He comes from about as far from Axe’s background as possible. He’s a suburban kid from Indiana, this very two-and-a-half kids backyard, very wholesome Midwestern community. He has within him that same incredible competitive streak that Axe does, but it’s tempered with this incredible drive to do good and to be a good person and to see himself as a good person. So there’s a lot of conflict between Prince and other characters this season, but probably stronger than that is the fight within himself to reconcile being the capitalist that he very much is and being a good person.
How have you enjoyed playing out this Prince and Axe dynamic with Damian?
That’s been so much fun. Damian is so game and from our very first scene we’re sparring. It’s an interesting challenge coming onto a show that’s in its fifth season now and everybody knows their characters so well and the writers know the actors well enough to write towards them, so there’s this comfortability that everyone has. I felt lucky that people helped me get onboard quickly. But one of the things that I’ve keyed into on this show is how everybody is very competitive and every scene is a power struggle — but the characters are happy warriors, there is this joy that almost all of the characters take in the fight. And having Damian to play against has been just a lot of fun.
You were the lead of The Strain for four years, but, besides that, you've really had a nice run of popping in for memorable arcs on good shows, whether it's House of Cards, Girls, Homeland, or The Deuce. Do you enjoy getting to just swoop in for a bit?
Yeah, absolutely. It’s an incredible opportunity. Because when you’re starting a show, those first few episodes, that first season, everybody is sort of just getting their sea legs. So to come into a show that is this finely tuned machine, they make space for me to play and explore in a great way. Several of the actors have said that they felt like there really hasn’t been a character like Prince before, someone who is an incredibly successful alpha figure, but who is really, truly engaged with being a good, moral, ethical person. A lot of these episodes that I’ve shot so far have been about me figuring out the style and the tone of the show and I can feel like I’m sort of shifting it somewhat myself, just because there hasn’t been a character like Michael Prince on the show before.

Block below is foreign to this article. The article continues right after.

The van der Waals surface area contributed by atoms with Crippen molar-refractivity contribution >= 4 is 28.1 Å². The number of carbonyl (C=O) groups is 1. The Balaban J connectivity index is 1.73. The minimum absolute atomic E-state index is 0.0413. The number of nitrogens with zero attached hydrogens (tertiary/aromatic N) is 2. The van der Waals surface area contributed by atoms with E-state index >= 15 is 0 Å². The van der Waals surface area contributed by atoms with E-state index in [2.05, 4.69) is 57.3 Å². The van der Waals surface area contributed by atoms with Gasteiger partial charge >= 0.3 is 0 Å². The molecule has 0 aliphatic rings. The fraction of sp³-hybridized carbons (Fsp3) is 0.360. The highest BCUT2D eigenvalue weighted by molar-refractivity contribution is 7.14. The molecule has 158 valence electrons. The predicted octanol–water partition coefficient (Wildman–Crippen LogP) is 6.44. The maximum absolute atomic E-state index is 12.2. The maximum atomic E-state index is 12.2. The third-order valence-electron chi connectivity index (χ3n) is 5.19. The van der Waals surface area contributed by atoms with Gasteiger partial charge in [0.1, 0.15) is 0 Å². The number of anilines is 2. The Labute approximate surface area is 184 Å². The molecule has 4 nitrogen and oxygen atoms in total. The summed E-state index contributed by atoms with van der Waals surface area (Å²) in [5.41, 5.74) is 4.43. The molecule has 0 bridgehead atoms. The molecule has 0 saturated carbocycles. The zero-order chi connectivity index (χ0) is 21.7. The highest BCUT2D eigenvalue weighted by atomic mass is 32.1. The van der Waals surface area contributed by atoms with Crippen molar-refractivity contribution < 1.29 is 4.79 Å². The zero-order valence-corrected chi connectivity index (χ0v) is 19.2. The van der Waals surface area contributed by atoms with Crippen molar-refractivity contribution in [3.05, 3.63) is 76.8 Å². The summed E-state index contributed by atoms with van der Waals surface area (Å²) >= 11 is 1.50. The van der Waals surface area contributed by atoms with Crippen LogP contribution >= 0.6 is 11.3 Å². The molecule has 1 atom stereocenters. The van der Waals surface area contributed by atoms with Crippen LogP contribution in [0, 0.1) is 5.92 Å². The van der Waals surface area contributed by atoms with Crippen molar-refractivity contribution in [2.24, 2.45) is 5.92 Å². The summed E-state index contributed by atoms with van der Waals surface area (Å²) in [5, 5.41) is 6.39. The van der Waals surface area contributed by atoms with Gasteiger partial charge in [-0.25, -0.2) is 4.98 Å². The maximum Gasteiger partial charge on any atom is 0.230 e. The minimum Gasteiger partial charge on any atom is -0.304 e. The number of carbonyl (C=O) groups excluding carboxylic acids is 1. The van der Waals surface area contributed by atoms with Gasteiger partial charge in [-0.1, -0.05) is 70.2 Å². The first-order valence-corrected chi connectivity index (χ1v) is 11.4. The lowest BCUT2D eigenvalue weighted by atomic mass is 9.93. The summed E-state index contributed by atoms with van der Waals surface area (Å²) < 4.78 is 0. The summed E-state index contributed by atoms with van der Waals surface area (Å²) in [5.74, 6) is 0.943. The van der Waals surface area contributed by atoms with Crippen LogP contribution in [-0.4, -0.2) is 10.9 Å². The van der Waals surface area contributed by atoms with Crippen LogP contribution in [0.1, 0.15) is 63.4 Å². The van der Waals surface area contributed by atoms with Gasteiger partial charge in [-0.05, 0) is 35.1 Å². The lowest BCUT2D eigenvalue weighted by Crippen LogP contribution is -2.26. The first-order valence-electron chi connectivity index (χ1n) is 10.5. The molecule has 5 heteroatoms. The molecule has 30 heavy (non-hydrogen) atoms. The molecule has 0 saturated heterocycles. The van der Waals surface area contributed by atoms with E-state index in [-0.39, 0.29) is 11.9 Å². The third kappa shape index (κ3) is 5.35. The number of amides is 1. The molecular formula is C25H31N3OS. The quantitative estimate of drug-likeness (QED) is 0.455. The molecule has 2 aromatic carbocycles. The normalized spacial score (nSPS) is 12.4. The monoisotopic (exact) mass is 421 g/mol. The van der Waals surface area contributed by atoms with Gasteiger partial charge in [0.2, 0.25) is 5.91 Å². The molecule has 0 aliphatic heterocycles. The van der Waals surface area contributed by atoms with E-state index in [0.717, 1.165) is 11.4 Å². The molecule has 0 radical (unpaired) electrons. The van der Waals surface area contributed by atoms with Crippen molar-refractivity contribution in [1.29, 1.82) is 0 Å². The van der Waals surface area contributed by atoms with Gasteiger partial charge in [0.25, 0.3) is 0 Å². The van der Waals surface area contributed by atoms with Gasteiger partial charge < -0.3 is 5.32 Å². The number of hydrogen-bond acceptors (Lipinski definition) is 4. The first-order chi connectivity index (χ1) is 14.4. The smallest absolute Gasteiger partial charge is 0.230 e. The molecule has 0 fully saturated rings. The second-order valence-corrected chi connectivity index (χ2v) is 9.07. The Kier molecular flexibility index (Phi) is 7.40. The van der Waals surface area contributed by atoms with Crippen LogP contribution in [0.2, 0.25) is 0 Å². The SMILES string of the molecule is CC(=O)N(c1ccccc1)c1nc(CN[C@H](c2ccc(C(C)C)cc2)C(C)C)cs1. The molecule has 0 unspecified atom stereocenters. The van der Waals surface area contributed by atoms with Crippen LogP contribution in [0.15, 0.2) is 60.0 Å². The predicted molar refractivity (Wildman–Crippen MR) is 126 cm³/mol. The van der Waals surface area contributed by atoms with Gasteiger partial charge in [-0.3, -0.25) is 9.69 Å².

What's it been like diving into the scripts for Billions? The dialogue is really unlike anything else on TV, between the speed, financial jargon, and pop culture references.
It’s very theatrical. You can tell that everybody shows up really prepared. It’s not always like that on a TV show, a lot of actors treat TV scripts as a suggestion. [Laughs] But it’s very clear as soon as you read this script, it really just makes sense to be as close to verbatim as possible, because it’s so well thought out and it’s just really good writing. It’s a joy to lean into that and be a part of helping move this dialogue along at a clip, because it’s so dense that almost everybody is going to miss something. And so you just sort of have to believe it yourself and send it out there and know that the audience is in the same way as Aaron Sorkin, they’re going to get some 60, 70 percent of what’s being said and feel a little smarter just listening to it in a sense. Brian was saying there’s some metric that it’s the most rewatched show because it’s so dense.
Billions premieres Sunday at 9 p.m. ET on Showtime.